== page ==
Facebook Pixel

The Dangers of Anti-Bacterial Soap: How Our Obsession with Killing Germs is Making Us Ill

Rate This
Flu related image Photo: Getty Images

In 2009 when world governments announced a new strain of influenza called H1N1, initially dubbed "swine flu", I listened with a certain degree of skepticism to the daily radio reports on the subject. There were dire estimations of how many people were going to die from the new flu and scary newspaper stories publishing the details of plans for mass graves.

At the same time, numerous commercials appeared, advertising remedies for the swine flu and well-known companies selling household cleaning items suddenly announced their products killed H1N1 in tests. Posters for anti-bacterial hand sanitizers sprang up everywhere.

I couldn’t help thinking how this situation stood to benefit such companies, who could make a tidy profit out of public fear. It made me angry, thinking of all the people who would be rushing out to buy kitchen bleach and anti-microbial wipes.
I found good old-fashioned white vinegar perfectly good enough for most cleaning jobs. I cleaned my kitchen surfaces with washing up liquid and washed my children’s hands with normal soap--just a plain ordinary bar of soap. I never fell for the glitzy marketing ploys showing dangerous invisible germs all over our homes, ready to make us ill.

Yes, there are bacteria everywhere, but not only are they all over surfaces, they are also all over us and they live inside us. There are literally thousands of bacteria in our bodies and on the surface of our skin. According to a recent news report, there are 1,400 strains of bacteria in the human belly button, some of which are undiscovered to science. We are living ecosystems and we need these bacteria to live. They not only eat up the bad bacteria but they provide our immune system with the needed challenges in order to stay healthy and functioning correctly.

To then become fixated and worried about a select bacteria seems odd and to attempt to destroy "99.9%" of bacteria, as some adverts claim, may be doing us more harm than good.

D.P. Strachan said, “Over the past century …higher standards of personal cleanliness have reduced the opportunity for cross infection in young families. This may have resulted in more widespread clinical expression of atopic [allergic ‘hyper-sensitivity’] disease…”

A U.S. government report summarizing studies on the subject of germs and illness mentioned the fact that children who live on farms have fewer allergies and that being exposed to microbes lowers the risk of asthma. They also wrote that women have more allergies than men because there is a greater focus on cleanliness for girls.

Women are also more likely to use household cleaning products and anti-microbial products, compared with men. Could this be a reason for the increase in allergies?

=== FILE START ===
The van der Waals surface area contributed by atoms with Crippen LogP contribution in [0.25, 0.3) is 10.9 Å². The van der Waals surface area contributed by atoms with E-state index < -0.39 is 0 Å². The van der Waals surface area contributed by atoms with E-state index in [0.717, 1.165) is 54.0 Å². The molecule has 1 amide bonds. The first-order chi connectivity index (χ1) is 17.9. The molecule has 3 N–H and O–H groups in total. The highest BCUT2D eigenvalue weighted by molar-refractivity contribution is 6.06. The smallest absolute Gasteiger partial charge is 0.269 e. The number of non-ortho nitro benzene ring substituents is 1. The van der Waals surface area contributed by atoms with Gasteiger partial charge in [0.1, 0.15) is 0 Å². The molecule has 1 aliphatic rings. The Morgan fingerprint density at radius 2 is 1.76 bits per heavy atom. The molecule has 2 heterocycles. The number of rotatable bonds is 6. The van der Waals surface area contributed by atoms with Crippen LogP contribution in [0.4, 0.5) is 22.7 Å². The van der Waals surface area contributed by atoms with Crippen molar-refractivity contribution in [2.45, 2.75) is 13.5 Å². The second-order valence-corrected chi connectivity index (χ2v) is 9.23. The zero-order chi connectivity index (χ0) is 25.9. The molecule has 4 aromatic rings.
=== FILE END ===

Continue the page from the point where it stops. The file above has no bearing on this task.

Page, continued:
Anti-bacterial soaps contain a substance called triclosan which is structurally similar to BPA and dioxins, both of which can be devastating to human health.

It is also a hormone disruptor and has been found to affect hormone directed development in bullfrogs. It is also an immune system disruptor, interfering with the normal function of the immune system--the complete opposite of what anti-bacterial wipes are supposed to do. A study in Environmental Health Perspectives found that those exposed to triclosan had a greater chance of being diagnosed with allergies and hay fever. As allergies result from an improper immune response to something harmless, doctors and scientists use it as an indication of immune dysfunction.

It is not known what concentration of triclosan is safe for humans, if any concentration at all.

Due to its widespread use in multiple products including hand soaps, facial tissues, laundry liquid and medical wipes since the 1960’s, it is widely in the environment and has been discharged into the water supply via sewage plants.
80 percent of streams tested had been contaminated with at least one contaminant and triclosan was the most commonly detected one. It has also been found in landfill sites and detected in human body fat, blood samples and even in breast milk where it can be passed to babies who all have under-developed immune systems.

Triclosan was also found in 75 percent of a Centers for Disease Control and Prevention study population‘s urine.

No one knows what effect this has or will have on human health.

As far back as 1974, the U.S. Food and Drug Administration said there was insufficient proof of the safety of triclosan or proof that it was effective at killing bacteria, yet anti-bacterial hand wash and other products containing it are still being sold decades later.